The first character we meet in the musical is Jean Valjean, working on a chain gang while serving a nineteen-year prison term for breaking a window pane to steal a loaf of bread for his sister’s child who was close to death and starving. He is released on parole only to be rejected at every turn by the wider world. The first person to not reject him is the Bishop of Digne. The bishop takes him in, feeds him and gives him a place to stay the night. Valjean repays the bishop’s loving kindness by stealing the silver and running away in the middle of the night. Two policemen bring him back to the Bishop’s home the next day. Valjean has lied and told them that the Bishop gave him the silver. The policemen rightly think this is a lie and they expect the Bishop to confirm that it is a lie. Instead, the Bishop confirms Valjean’s story and goes further, telling Valjean that he departed in such a hurry that he left the best (two silver candlesticks) behind.  The Bishop gives Valjean the candlesticks, blesses the policeman, and sends them on his way. He then speaks (actually, it’s a musical, so he sings) to Valjean saying:
“But remember this, my brother, see in this some higher plan.
You must use this precious silver to become an honest man.
By the witness of the Martyrs, by the passion and the blood,
God has raised you out of darkness.
I have bought your soul for God.”
Now, I could quibble with the Bishop’s theology, but the critical thing is that he recognizes Valjean as a human being made in the image of God. He has shown Valjean that he is beloved of God and has infinite worth. This provokes in Valjean a spiritual crisis that becomes the turning point that changes his life and causes him to show loving kindness throughout the rest of the musical. The Bishop touches Jean Valjean’s life with the love and grace of God, and then Jean Valjean spends the rest of his life doing the same for others.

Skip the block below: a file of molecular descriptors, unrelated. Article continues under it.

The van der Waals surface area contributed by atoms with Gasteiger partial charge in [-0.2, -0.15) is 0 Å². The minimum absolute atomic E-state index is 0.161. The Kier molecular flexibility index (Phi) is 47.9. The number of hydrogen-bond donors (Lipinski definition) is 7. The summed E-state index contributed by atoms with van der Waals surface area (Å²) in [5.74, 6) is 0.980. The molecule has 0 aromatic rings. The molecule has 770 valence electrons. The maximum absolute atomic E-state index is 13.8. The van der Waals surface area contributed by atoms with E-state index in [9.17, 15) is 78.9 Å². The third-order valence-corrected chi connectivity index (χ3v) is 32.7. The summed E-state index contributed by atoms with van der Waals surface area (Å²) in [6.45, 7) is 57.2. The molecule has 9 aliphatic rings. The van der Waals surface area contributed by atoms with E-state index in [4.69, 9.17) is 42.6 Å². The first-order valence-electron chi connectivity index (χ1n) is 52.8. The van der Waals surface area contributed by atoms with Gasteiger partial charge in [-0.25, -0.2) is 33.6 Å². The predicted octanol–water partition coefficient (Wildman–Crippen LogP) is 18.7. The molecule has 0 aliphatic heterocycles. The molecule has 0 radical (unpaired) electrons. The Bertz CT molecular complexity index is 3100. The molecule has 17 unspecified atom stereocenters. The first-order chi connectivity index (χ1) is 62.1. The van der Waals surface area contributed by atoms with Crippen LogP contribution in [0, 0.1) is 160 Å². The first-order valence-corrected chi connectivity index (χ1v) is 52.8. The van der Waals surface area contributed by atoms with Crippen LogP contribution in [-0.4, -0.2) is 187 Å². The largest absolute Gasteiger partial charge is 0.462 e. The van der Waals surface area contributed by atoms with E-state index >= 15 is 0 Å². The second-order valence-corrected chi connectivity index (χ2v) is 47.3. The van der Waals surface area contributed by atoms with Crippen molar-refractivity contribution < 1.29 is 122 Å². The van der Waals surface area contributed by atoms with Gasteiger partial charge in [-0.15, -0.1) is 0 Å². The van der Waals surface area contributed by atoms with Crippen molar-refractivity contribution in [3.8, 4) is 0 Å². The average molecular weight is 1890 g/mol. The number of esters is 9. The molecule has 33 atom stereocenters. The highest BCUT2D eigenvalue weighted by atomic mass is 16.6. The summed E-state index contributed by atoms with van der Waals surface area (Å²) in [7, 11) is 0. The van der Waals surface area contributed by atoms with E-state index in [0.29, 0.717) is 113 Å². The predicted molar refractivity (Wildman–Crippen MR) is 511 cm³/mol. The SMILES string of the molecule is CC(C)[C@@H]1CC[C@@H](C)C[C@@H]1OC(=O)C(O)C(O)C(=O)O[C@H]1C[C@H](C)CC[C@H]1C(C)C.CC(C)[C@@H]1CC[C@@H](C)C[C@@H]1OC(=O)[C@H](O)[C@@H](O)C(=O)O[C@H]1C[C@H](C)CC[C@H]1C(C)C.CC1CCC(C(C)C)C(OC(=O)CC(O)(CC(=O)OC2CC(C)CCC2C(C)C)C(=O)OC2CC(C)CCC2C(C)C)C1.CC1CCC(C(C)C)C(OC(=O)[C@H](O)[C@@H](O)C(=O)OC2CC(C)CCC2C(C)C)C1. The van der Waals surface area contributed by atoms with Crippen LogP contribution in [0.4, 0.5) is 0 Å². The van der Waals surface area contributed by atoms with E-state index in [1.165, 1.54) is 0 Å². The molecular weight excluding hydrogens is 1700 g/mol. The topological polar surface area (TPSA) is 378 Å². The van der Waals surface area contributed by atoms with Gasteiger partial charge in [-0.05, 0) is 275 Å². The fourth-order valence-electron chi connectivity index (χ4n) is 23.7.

That’s the plot summary, now here’s the point: a lot of people lead lives in which they are bogged down by past mistakes. They have found themselves so rejected and despised by the world that they feel like they are worthless. It is the church’s job to do what the Bishop did. To tell them that they have a soul, that they are beings of infinite worth and beloved by God. I believe that doing so will make all the difference in the world.
 Technically this is a lie, but I’m assuming the Bishop saw that a great deal more harm would have come from telling the truth. Matters of faithful living are not always completely black and white.